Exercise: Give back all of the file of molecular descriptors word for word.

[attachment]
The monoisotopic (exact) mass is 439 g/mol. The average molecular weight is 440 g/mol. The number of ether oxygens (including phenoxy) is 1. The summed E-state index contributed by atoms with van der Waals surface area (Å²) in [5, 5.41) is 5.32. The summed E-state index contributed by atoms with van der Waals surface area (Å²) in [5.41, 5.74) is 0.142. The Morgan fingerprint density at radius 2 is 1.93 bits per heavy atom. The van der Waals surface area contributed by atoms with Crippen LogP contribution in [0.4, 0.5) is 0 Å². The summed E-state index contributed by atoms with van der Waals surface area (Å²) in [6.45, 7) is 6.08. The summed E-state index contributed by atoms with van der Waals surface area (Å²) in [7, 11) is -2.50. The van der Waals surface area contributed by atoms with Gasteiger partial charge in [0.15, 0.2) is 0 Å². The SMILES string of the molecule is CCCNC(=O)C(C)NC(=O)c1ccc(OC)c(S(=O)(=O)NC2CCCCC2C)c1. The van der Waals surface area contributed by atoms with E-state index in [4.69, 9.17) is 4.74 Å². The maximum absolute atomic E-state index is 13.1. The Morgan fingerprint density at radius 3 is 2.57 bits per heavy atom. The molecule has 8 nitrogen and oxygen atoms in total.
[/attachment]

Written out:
The monoisotopic (exact) mass is 439 g/mol. The average molecular weight is 440 g/mol. The number of ether oxygens (including phenoxy) is 1. The summed E-state index contributed by atoms with van der Waals surface area (Å²) in [5, 5.41) is 5.32. The summed E-state index contributed by atoms with van der Waals surface area (Å²) in [5.41, 5.74) is 0.142. The Morgan fingerprint density at radius 2 is 1.93 bits per heavy atom. The van der Waals surface area contributed by atoms with Crippen LogP contribution in [0.4, 0.5) is 0 Å². The summed E-state index contributed by atoms with van der Waals surface area (Å²) in [6.45, 7) is 6.08. The summed E-state index contributed by atoms with van der Waals surface area (Å²) in [7, 11) is -2.50. The van der Waals surface area contributed by atoms with Gasteiger partial charge in [0.15, 0.2) is 0 Å². The SMILES string of the molecule is CCCNC(=O)C(C)NC(=O)c1ccc(OC)c(S(=O)(=O)NC2CCCCC2C)c1. The van der Waals surface area contributed by atoms with E-state index in [4.69, 9.17) is 4.74 Å². The maximum absolute atomic E-state index is 13.1. The Morgan fingerprint density at radius 3 is 2.57 bits per heavy atom. The molecule has 8 nitrogen and oxygen atoms in total.